In the period since the 14th Amendment created a constitutional right to U.S. citizenship for those born in a state, the Congress has limited most statutory birthright citizenship to persons born outside a state of the union but with a U.S. citizen parent. This includes children of Americans born in foreign countries or international waters and airspace.
Congress also has granted U.S. citizenship “at birth” to persons born in “unincorporated” territories ruled under U.S. national sovereignty but not in a state. That includes persons born in Puerto Rico, Guam, Northern Mariana Islands and U.S. Virgin Islands. The term “U.S. nationality” applies to all persons born in all U.S. territories, but persons born in those four territories are also classified by Congress as “citizens.” Persons born in American Samoa have U.S. nationality but are classified by Congress as “nationals” not “citizens.”
Nationality vs. Citizenship
This means with regard to federal statutory law there is a difference between “nationality” and “citizenship” based on birth in U.S. territories. However, the difference is so limited it is almost a distinction rather than a difference.
To be specific, whether classified as a “national” in American Samoa or a “citizen” in the other four territories, Americans in the unincorporated territories do not have federal voting rights allocated by Article I and Article II of the Constitution only to the states of the union. However, the U.S. nationals from Puerto Rico, Guam, Northern Mariana Islands and U.S. Virgin Islands who have been classified “citizens” acquire full equal rights of U.S. citizenship upon becoming residents of a state. In contrast, U.S. nationals from American Samoa who have not been classified as “citizens” must apply for re-classification as “citizens” to acquire full equal rights of U.S. citizenship upon becoming residents of a state.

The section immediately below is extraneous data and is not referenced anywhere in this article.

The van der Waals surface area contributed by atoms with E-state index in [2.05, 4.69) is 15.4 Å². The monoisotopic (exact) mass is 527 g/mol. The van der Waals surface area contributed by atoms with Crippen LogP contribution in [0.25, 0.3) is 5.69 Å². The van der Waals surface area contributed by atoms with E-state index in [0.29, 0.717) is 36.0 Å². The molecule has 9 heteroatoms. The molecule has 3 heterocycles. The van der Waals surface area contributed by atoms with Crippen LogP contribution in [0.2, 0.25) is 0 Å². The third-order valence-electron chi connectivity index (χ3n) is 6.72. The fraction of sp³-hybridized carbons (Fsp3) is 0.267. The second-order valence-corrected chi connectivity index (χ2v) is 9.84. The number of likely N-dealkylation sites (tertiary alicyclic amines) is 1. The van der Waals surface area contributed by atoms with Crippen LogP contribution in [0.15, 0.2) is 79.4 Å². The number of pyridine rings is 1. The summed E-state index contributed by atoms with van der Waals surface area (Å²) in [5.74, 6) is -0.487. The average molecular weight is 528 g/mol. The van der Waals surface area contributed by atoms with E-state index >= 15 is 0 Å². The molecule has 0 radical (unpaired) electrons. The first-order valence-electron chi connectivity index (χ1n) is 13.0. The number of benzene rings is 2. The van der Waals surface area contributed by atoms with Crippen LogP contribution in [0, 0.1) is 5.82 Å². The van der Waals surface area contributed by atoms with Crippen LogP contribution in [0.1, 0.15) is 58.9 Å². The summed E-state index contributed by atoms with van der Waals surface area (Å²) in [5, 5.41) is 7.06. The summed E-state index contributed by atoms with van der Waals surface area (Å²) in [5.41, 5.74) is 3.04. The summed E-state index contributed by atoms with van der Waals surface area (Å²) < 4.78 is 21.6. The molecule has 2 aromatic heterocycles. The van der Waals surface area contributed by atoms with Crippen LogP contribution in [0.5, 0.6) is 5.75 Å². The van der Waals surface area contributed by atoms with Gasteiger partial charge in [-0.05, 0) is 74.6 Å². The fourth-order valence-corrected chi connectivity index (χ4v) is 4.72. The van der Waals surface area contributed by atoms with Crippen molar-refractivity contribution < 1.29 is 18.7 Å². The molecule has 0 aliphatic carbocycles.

This truly is a distinction without a difference, and it no doubt would be limited by Congress if the people of American Samoa requested and petitioned through their democratic process of self-determination and local self-government. For example, without changing federal political and legal relations between American Samoa and the U.S. a federal statute could be passed simply stating as follows:
“Any person who is a U.S. national based on birth in American Samoa establishing legal residence in any state shall have the same civil rights and political status and rights under federal and state law as persons with U.S. citizenship based on birth in Puerto Rico, Guam, Northern Mariana Islands or the U.S. Virgins Islands while residing in any state.”
Natural Born Citizens
Finally, the term “natural born citizen” appears as a qualification for serving as President or Vice President under Article II of the U.S. Constitution. It includes U.S. citizenship acquired at birth under both federal constitutional and statutory citizenship law.
Prior to advent of the 14th Amendment all Presidents were “natural born citizens” only if they acquired citizenship “at birth” under a federal statute. In modern times, Barry Goldwater, John McCain and former Governor of Puerto Rico Luis Fortuno were all deemed eligible to run for President or Vice President as “natural born citizens” based on federal statutory birthright citizenship. The same is true of any other presidential candidate who acquired citizenship “at birth” to a U.S citizen parent outside the U.S. or in a U.S. territory in which Congress has conferred that status.